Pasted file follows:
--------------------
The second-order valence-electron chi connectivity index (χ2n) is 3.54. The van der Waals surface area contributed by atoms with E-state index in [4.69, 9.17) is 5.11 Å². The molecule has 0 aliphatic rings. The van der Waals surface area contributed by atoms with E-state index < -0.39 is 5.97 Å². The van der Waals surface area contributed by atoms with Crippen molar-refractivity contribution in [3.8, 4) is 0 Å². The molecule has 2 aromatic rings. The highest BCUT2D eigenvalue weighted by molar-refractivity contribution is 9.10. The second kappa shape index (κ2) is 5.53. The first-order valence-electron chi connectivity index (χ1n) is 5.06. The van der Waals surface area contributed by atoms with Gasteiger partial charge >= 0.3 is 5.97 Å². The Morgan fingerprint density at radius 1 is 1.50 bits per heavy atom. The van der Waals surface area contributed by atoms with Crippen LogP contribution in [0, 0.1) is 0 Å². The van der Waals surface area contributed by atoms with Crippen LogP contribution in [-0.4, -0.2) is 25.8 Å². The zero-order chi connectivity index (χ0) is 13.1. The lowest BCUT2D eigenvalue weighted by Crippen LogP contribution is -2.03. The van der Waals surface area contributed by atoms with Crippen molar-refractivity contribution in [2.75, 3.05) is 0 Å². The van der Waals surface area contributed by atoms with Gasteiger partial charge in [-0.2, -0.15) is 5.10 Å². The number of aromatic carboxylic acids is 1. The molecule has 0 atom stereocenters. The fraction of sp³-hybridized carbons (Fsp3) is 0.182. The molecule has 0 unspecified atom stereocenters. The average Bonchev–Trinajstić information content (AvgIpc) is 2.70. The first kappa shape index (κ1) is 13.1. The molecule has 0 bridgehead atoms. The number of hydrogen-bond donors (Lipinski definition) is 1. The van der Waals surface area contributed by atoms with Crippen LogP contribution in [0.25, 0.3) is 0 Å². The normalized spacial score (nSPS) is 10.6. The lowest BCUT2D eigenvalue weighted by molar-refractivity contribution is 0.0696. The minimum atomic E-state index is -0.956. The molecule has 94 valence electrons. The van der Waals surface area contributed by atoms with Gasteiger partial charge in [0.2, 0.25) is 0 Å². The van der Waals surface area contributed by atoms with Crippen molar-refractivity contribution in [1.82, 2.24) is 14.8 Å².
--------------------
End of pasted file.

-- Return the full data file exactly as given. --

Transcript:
The second-order valence-electron chi connectivity index (χ2n) is 3.54. The van der Waals surface area contributed by atoms with E-state index in [4.69, 9.17) is 5.11 Å². The molecule has 0 aliphatic rings. The van der Waals surface area contributed by atoms with E-state index < -0.39 is 5.97 Å². The van der Waals surface area contributed by atoms with Crippen molar-refractivity contribution in [3.8, 4) is 0 Å². The molecule has 2 aromatic rings. The highest BCUT2D eigenvalue weighted by molar-refractivity contribution is 9.10. The second kappa shape index (κ2) is 5.53. The first-order valence-electron chi connectivity index (χ1n) is 5.06. The van der Waals surface area contributed by atoms with Gasteiger partial charge >= 0.3 is 5.97 Å². The Morgan fingerprint density at radius 1 is 1.50 bits per heavy atom. The van der Waals surface area contributed by atoms with Crippen LogP contribution in [0, 0.1) is 0 Å². The van der Waals surface area contributed by atoms with Crippen LogP contribution in [-0.4, -0.2) is 25.8 Å². The zero-order chi connectivity index (χ0) is 13.1. The lowest BCUT2D eigenvalue weighted by Crippen LogP contribution is -2.03. The van der Waals surface area contributed by atoms with Crippen molar-refractivity contribution in [2.75, 3.05) is 0 Å². The van der Waals surface area contributed by atoms with Gasteiger partial charge in [-0.2, -0.15) is 5.10 Å². The number of aromatic carboxylic acids is 1. The molecule has 0 atom stereocenters. The fraction of sp³-hybridized carbons (Fsp3) is 0.182. The molecule has 0 unspecified atom stereocenters. The average Bonchev–Trinajstić information content (AvgIpc) is 2.70. The first kappa shape index (κ1) is 13.1. The molecule has 0 bridgehead atoms. The number of hydrogen-bond donors (Lipinski definition) is 1. The van der Waals surface area contributed by atoms with Crippen LogP contribution in [0.25, 0.3) is 0 Å². The normalized spacial score (nSPS) is 10.6. The lowest BCUT2D eigenvalue weighted by molar-refractivity contribution is 0.0696. The minimum atomic E-state index is -0.956. The molecule has 94 valence electrons. The van der Waals surface area contributed by atoms with Gasteiger partial charge in [0.2, 0.25) is 0 Å². The van der Waals surface area contributed by atoms with Crippen molar-refractivity contribution in [1.82, 2.24) is 14.8 Å².